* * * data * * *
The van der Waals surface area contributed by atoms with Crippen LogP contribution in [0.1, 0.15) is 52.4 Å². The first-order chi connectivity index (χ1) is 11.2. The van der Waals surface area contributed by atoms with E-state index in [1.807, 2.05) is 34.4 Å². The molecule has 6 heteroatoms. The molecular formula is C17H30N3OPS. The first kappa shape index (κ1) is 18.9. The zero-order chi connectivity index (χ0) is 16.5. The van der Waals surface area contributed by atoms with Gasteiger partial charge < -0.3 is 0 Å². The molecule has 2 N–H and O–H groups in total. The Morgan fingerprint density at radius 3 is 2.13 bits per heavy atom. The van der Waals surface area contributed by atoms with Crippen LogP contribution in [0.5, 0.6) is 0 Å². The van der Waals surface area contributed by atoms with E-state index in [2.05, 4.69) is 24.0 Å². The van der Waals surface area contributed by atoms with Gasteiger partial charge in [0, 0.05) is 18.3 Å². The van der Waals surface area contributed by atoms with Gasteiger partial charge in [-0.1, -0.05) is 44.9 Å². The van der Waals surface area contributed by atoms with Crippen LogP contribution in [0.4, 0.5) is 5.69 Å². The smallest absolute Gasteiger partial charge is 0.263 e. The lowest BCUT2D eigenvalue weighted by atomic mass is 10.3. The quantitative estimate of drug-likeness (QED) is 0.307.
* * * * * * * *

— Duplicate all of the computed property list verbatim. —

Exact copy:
The van der Waals surface area contributed by atoms with Crippen LogP contribution in [0.1, 0.15) is 52.4 Å². The first-order chi connectivity index (χ1) is 11.2. The van der Waals surface area contributed by atoms with E-state index in [1.807, 2.05) is 34.4 Å². The molecule has 6 heteroatoms. The molecular formula is C17H30N3OPS. The first kappa shape index (κ1) is 18.9. The zero-order chi connectivity index (χ0) is 16.5. The van der Waals surface area contributed by atoms with Gasteiger partial charge < -0.3 is 0 Å². The molecule has 2 N–H and O–H groups in total. The Morgan fingerprint density at radius 3 is 2.13 bits per heavy atom. The van der Waals surface area contributed by atoms with Crippen LogP contribution in [0.5, 0.6) is 0 Å². The van der Waals surface area contributed by atoms with E-state index in [2.05, 4.69) is 24.0 Å². The van der Waals surface area contributed by atoms with Gasteiger partial charge in [0, 0.05) is 18.3 Å². The van der Waals surface area contributed by atoms with Gasteiger partial charge in [-0.1, -0.05) is 44.9 Å². The van der Waals surface area contributed by atoms with Crippen LogP contribution in [0.4, 0.5) is 5.69 Å². The smallest absolute Gasteiger partial charge is 0.263 e. The lowest BCUT2D eigenvalue weighted by atomic mass is 10.3. The quantitative estimate of drug-likeness (QED) is 0.307.